Rep. Ro Khanna (D., Calif.) dismissed comments by Nancy Pelosi (D., Calif.) accusing those calling for 89-year-old senator Dianne Feinstein (D., Calif.) to step down of being sexist.
"This has nothing to do with gender," Khanna said Thursday when asked about Pelosi’s comments. Khanna was the first Democrat in Congress to call for the resignation of Feinstein, who has missed dozens of votes after being diagnosed with shingles in early March.
After Khanna was joined by other House Democrats, Pelosi came to Feinstein's defense.
"I don’t know what political agendas are at work that are going after Sen. Feinstein in that way," Pelosi told reporters on Wednesday. "I’ve never seen them go after a man who was sick in the Senate in that way."
Sen. Chris Murphy (D., Conn.) echoed Pelosi during an appearance Thursday on MSNBC, calling it "interesting" that male senators have not been called on to resign during extended absences from the chamber.
Feinstein has resisted the calls for her resignation while she recovers at home. She did ask to be temporarily removed from the Senate Judiciary Committee, where Democrats were upset her absence was holding up Biden’s judicial appointments.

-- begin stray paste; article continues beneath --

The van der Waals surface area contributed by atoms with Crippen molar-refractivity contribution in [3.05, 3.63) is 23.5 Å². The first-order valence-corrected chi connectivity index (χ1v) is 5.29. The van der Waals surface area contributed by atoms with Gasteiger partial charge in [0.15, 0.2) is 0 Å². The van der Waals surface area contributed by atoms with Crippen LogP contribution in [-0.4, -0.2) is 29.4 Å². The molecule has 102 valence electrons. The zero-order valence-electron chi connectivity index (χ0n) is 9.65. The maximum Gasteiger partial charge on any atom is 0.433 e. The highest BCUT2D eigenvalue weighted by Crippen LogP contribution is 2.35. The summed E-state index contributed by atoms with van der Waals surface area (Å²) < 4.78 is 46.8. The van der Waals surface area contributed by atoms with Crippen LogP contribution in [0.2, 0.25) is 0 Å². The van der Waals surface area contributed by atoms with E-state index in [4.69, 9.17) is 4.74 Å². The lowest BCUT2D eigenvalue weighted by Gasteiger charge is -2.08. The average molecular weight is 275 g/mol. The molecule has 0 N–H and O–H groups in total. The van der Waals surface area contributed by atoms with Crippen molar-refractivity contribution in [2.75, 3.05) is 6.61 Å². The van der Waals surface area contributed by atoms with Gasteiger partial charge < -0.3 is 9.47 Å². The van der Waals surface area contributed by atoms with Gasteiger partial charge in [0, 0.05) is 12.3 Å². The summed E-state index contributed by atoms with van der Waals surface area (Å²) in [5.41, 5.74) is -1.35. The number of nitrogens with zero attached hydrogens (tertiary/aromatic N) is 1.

Khanna earlier this week thanked Feinstein for "a lifetime of public service" but added that "it is obvious she can no longer fulfill her duties."
"She should know when it’s time to step aside," Khanna said.
It's not the first time Democrats have voiced concerned about Feinstein's health. In April 2022, four Democratic officials, including three senators, said her cognitive decline is too severe for her to finish her term. One member said they have known her for 15 years and had to reintroduce themselves during meetings.
Khanna also implied Pelosi has a political interest in Feinstein serving out the rest of her term, which would prevent Gov. Gavin Newsom (D., Calif.) from appointing a temporary replacement of his choosing.
"I know she’s very much for Adam Schiff getting that seat, but I don’t question people’s political motives," Khanna said. "This is simply about whether someone can do their jobs."